It’s never too late for family.

Meet Denise and Her Kids

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Denise Royal was single and looking for the right person to start a traditional kind of family, when she saw a Wednesday’s Child segment in 2001.

She watched the teenager featured, and thought, ‘I have an extra room. She could live here.’ When Denise called for more information, she received a package including materials from You Gotta Believe, the only adoption agency focusing on older children. Denise called You Gotta Believe to find out more about the girl on television. She learned that the girl had been placed, and was encouraged her to consider other teens. The agency sent 14 profiles of children waiting for parents – Christina was #3. That’s how Denise found Christina, “a random kid in the City’s Blue Book.”

Christina was 14 when she met Denise, and barely weighed 90 pounds. At their first meeting Christina was very shy and heavily medicated. Her social worker did all of the talking. At the end of their meeting the worker said to Christina, “Is there anything you want to ask Denise?” and Christina blurted out, “Are you good?”

It took years for Denise to understand what that question really meant. Christina had come into care at the age of 2, and by 14 she had moved 6 times and endured a great deal of trauma. When her current foster home was going to close, Christina needed a permanent place to belong and Denise expressed interest in adopting her. The social worker asked Christina what she thought and she responded, “I’ve never had a white lady before, I guess I’ll give it a try.” Christina moved in with Denise in July 2004.

From the start, Denise facilitated visits between Christina and her sister, Crystal, 12 who was living in a group home. Crystal had a big personality. She was loud and liked to draw attention to any situation she was involved in. As time went on, Crystal was around for every Christmas, holiday, and random weekend. She was becoming part of the Royal Family, though dynamics between the sisters were sometimes volatile, which made Denise hesitate on going further with permanent plans.

When Christina turned 18 she ran away during an argument with Denise and came back a week later announcing she was pregnant. Denise asked Christina to come home where they could handle the situation together, and they welcomed Baby Savannah on 18 January 2009. Christina suffered from post partum depression and was not able to care for Savannah very well. She was eventually hospitalized for an extended stay and Denise assumed responsibility for Savannah.

After Christine moved out, Crystal continued to visit Savannah and Denise. One day on a visit she asked Denise, “Why can’t you to be my mother? You are already my family.” She looked at Christina’s old bed and claimed it, “I want this bed.” Denise had been advocating for Crystal for years and knew the plan was to discharge from foster care and put her in an adult OMR/DD facility now that she was 19.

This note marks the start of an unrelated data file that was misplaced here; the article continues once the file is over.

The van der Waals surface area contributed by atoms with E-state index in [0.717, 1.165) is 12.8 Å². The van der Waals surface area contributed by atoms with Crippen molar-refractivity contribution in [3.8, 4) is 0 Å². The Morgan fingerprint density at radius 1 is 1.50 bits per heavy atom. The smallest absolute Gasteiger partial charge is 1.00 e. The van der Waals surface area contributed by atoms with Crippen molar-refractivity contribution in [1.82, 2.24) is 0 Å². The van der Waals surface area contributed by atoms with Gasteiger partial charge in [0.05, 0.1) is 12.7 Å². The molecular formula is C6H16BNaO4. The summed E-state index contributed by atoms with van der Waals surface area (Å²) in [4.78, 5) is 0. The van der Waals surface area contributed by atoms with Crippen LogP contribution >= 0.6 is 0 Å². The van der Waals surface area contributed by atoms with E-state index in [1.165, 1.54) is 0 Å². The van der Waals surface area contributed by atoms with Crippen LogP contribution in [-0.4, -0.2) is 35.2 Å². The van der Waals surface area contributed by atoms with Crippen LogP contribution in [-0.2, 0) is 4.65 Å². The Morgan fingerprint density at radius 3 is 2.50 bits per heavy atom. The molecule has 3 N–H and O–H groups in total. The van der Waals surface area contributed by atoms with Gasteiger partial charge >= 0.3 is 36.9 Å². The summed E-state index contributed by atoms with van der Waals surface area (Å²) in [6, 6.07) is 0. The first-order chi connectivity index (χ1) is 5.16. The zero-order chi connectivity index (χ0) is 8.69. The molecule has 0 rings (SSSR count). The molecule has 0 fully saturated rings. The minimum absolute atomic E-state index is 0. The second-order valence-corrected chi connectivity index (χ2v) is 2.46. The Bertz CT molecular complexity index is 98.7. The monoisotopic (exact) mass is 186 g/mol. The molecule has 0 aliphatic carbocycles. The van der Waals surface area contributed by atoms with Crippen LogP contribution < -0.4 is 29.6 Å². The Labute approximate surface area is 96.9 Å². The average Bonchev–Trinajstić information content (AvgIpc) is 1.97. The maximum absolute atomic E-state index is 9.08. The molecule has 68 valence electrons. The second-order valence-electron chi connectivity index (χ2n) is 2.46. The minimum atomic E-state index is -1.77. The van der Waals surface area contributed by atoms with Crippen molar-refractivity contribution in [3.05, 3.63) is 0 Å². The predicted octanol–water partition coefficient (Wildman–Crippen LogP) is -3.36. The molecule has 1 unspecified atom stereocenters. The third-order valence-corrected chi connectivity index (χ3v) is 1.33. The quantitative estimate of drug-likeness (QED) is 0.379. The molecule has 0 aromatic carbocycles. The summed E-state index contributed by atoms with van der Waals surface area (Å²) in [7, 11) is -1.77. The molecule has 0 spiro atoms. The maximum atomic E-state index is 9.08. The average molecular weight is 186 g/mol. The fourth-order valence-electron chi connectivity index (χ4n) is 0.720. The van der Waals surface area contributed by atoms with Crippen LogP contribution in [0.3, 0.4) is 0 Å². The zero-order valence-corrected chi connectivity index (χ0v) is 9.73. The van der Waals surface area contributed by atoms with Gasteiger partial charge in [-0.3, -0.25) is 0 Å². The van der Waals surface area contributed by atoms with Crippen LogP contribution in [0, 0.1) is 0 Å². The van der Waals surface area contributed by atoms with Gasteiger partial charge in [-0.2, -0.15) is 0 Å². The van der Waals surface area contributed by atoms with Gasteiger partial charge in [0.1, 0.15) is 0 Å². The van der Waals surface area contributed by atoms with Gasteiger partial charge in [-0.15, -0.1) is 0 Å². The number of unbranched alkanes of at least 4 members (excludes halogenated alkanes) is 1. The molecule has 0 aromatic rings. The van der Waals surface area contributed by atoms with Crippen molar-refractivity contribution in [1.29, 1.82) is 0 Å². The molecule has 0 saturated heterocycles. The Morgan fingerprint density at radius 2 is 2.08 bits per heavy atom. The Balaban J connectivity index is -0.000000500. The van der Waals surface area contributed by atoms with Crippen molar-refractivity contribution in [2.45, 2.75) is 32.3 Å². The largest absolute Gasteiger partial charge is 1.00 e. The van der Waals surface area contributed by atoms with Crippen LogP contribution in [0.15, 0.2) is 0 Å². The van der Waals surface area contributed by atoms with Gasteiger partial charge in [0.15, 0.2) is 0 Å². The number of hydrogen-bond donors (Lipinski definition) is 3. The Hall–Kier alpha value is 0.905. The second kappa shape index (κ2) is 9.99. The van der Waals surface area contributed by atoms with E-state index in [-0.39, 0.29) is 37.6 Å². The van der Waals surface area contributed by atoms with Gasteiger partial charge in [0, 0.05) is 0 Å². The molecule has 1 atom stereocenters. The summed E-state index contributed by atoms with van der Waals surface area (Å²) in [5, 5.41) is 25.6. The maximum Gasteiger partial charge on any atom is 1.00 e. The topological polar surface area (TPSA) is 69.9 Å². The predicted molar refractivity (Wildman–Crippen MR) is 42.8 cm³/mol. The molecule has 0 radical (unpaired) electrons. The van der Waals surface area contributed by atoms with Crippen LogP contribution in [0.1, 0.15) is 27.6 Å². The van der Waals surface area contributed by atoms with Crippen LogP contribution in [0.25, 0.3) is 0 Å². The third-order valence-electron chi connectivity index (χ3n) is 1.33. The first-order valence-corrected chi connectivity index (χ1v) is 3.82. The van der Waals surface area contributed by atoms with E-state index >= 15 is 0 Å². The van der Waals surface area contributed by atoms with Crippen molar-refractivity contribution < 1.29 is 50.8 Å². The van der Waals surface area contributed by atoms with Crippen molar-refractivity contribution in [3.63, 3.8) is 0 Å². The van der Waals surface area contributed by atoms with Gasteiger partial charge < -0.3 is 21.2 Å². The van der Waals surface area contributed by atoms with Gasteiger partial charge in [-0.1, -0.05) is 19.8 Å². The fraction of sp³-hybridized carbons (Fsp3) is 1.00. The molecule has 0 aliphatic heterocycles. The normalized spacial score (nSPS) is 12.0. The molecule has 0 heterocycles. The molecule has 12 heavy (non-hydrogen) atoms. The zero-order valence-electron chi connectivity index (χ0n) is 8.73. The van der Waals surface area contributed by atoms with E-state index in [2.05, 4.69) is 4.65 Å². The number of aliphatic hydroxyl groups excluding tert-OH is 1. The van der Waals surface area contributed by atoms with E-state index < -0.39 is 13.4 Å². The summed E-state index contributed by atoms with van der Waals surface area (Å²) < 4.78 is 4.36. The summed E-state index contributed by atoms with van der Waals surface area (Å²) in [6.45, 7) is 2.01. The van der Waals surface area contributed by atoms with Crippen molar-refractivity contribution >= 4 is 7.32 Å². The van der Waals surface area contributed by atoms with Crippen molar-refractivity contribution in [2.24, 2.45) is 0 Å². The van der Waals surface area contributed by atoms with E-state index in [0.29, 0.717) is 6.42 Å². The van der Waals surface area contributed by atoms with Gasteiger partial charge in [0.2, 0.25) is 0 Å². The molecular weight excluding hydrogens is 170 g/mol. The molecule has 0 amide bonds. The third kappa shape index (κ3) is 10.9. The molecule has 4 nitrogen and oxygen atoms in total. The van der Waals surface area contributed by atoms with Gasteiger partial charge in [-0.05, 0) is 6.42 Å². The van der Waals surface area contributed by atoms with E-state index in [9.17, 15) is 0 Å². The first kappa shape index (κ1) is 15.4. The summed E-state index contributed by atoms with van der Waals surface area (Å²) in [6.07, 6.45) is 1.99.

“When a child asks you to be her mother, there is no higher honor.” With the adult placement looming, Denise fought to adopt Crystal and bring her home. She is now living with the Royals 10 days a month as a transitional plan, with the intention of living there full time by the end of the year, when she can start a new vocational program and take a dance class like she has “always wanted”.

With the Royal Family growing, Denise needed a bigger place and moved the children from 15th street to 153rd Street in the Sugar Hill section of Harlem. Denise needed help with the move and called another adoptive mom to see if any of her sons wanted to earn some money moving boxes. One son showed up, saw how much there was to do, and he called his ‘brother from the group home’ Elijah, who had recently aged out of care. Elijah had been discharged from foster care with a job, apartment and a car. Within months he lost his job, then the apartment and finally the car. Now at 21 years old, Elijah was couch surfing with only a few garbage bags of belongings stashed at the home of a distant relative.

Elijah and Denise clicked right away. Over the next two weeks, she kept calling him to help with the unpacking and learned more about his situation. It was Crystal who first said, “I like him. If he wants to stay in my bed when I’m not here, he can.” Elijah was very reliable and showed up every day, and then all of a sudden one day he disappeared. Denise was worried and did everything she could to find him. A few days later, he resurfaced after being taken in by the police and released without charges – he had done nothing wrong. When she heard the story, Denise was furious, “If anything ever happens to you again- You tell the police that you need to call your mother – or whatever you want to call me Denise, Auntie, Mom – but you’re going to have to call me.”

It was not long before she told him, “We have room for you here and you are welcome, if you can stand all of us girls.” No one had ever claimed Elijah before. He moved in within a month. Denise took Elijah clothes shopping, bought him furniture, and got his closet set up. To build his skills, she helped him enroll in a Culinary Arts Course at Kingsborough County College and study for his driver’s license. But of all these new activities, Eljiah’s favorite thing to do is hang out at home with his family.

In Denise’s words, “If you want to know about my family, it’s a unique collection of one-of-a-kind individuals sewn together with love. You can’t ask for more than love. At times there were challenges to my vision of our ‘perfect’ family. Sometimes it felt like the complete opposite of that, but it’s just about hanging in there with them. They really are fantastic kids, they just have to shake a lot of stuff off. And I can give them a chance to do that. This family is the answer to my prayers.”